Berumput (Kanyi)



Bagging It!

This large mountain range is on the border of Malaysian Sarawak and Indonesian West Kalimantan and recently became a National Park on the Malaysian side. It is an extensive, long ridge with various different peaks, the highest of which is apparently Gunung or Bukit Kanyi. Researching this range is quite difficult, as it has so many different names from all of the different peaks. However, according to a twentieth century US military map, the main peaks, from north to south are as follows:

Gunung Pueh, 1,297m.

Gunung Bentarana, 1,310m.

Bukit Kanyi, 1,570m.

Gunung Rumput, 1,505m.

Gunung Tempurung (Tempoeroeng), 1,346m.

Gunung Kalijau or Kalimaoe, 1,216m.

It is certainly clear that Kanyi is considerably higher than all the others, and the high point currently marked Gunung Rumput on Google Maps and Google Earth is actually Kanyi. Given that there are so many different names, we have decided for the time being to refer to the mountain range as Berumput or Rumput and the actual highest peak as Kanyi.

It is possible for fit hikers to climb Kanyi in 2 days from the Malaysian side at Kampung Sebako (east of the peak) and the super-fit can easily do it as a dayhike if they set out early enough. Like nearby Gunung Gading, this is a great spot to potentially see Rafflesia. Wilson Chin and friends reached the summit of Kanyi in 2015 and Mykhailo Pavliuk ran to the top in early January 2019 in just 2 hours and 32 minutes! GPS reading at the start was just 25m and at the summit was around 1,574m. There is a large pillar at the top, presumably from the British era. There is a moderately difficult river crossing not far from the start, but beyond that the forest trail has a gradual gradient.

Like all the peaks listed above, Kanyi is on the borderline between Indonesia and Malaysia. There is a trail up from the Indonesian side at Batu Hitam but not much is known about it.

There is an excellent viewpoint for the entire range at Bukit Gondol, Pugu beach, near Lundu, Sarawak. A little 85 metre high hill but with fabulous views, especially in the late afternoon and for sunset. Berumput/Kanyi is the backdrop, with a couple of minor peaks in the foreground, according to old topo maps Gunung Tamin Menari and Gunung Tamin Tungku, just to the east of Gunung Bentaran.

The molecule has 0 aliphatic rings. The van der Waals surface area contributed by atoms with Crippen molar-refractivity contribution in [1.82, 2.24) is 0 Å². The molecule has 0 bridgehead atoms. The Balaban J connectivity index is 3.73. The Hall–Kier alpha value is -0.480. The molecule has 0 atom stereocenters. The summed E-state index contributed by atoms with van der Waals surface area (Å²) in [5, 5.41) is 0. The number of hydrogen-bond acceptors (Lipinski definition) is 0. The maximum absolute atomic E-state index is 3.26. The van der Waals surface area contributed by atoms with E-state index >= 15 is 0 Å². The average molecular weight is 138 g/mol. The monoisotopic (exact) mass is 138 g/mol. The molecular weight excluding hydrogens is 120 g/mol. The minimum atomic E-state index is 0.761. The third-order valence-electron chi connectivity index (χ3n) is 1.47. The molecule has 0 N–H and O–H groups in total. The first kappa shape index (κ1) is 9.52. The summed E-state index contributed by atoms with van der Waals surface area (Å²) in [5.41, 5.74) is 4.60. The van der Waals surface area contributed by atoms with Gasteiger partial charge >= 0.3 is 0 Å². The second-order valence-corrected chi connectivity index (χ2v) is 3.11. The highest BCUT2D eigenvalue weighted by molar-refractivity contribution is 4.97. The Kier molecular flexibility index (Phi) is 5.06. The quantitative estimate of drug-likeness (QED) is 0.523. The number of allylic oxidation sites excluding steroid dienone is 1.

We aim to reach this top and update the write-up in July 2019….


  • Getting there: The nearest city is Kuching, and Kampung Sebako is about 2 hours by car from there.
  • Accommodation: Plenty in Kuching and one or two places closer by in Lundu.
  • Permits: Currently not required, but take a local guide with you.
  • Water sources: Unknown on the lower slopes but apparently none available at the summit
  • Travel insurance: We recommend World Nomads insurance, which is designed for adventurous travellers with cover for overseas medical, evacuation, baggage and a range of adventure sports and activities including mountain hiking.
  • Local Average Monthly Rainfall (mm):


    Origins and Meaning

    ‘Berumput’ means ‘grassy’ in Indonesian.

    Links and References

    Wikipedia English

4 thoughts on “Berumput (Kanyi)

  1. For Rumput/Berumput – or Pueh as it is known over in Malaysia – I had little information to go on but one contact at an adventure travel company in Kuching asked to meet so we could discuss a 3-day trek to the peak with one of his guides from the local area called Manshur. I was ready to ask him all the usual questions and took some extra money to prepare for paying a deposit. Well, I waited and waited for this contact to meet at the arranged place and he never arrived, even late, and never sent a message until the following day to try to negotiate a second meeting. With lack of reliability like that, how can one trust such an individual to organize a 3-day trek?

    As with all multi-day treks in Sarawak, the cost is likely to be prohibitively high for ordinary travellers who are on their own or even in a small group. Your best bet is perhaps to try asking in Lundu.

    You could try Manshur +60 138448726.

    Otto Steinmayer who lives in nearby Lundu notes that in the 1860s the naturalist Odoardo Beccari climbed Pueh and spotted Rafflesia (very famous at Gunung Gading nearby).

    • Dan, thanks for the info.
      My team and I plan to climb berumput on the end of Aug 2017, and hope that we are able to reach Manshur to get him to guide us to the summit.

  2. Currently trying to find out whether this is best tackled from the Indonesian or Malaysian side. Not much information except
    the following on Wikipedia…

    “Mount Pueh was known to biologists for the collections made there by Eric Mjöberg (1882–1938), a Swedish naturalist, who was Curator of the Sarawak Museum between 1922–1924. Mjöberg’s herpetological collections from Gunung Pueh between October to December 1923, and other localities in Borneo, were reported by Smith (1925). Mjöberg, unfortunately, left little by way of written records, of his ascent of Pueh and the collections he made.

    In 2002, an exploration was organised to find out about the area. During a scientific expedition to the summit of Mount Berumput on 6–14 May 2002, 26 species of birds, four species of bats and one species of rat were observed. The only montane endemic recorded in this expedition is the Grey Fruit bat, Aethalpos alecto. Based on their tracks and other signs, wild pigs (Sus barbatus) were common near the summit. Three Arcuate Horseshoe bats (Rhinolopus arcuatus), previously recorded only from Bungoh cave near Bau in Sarawak.”

    Looks like the 800m+ peak of Gunung Santubong near Kuching is worth a climb too so I’ll probably attempt from the Malaysian side unless I hear otherwise….

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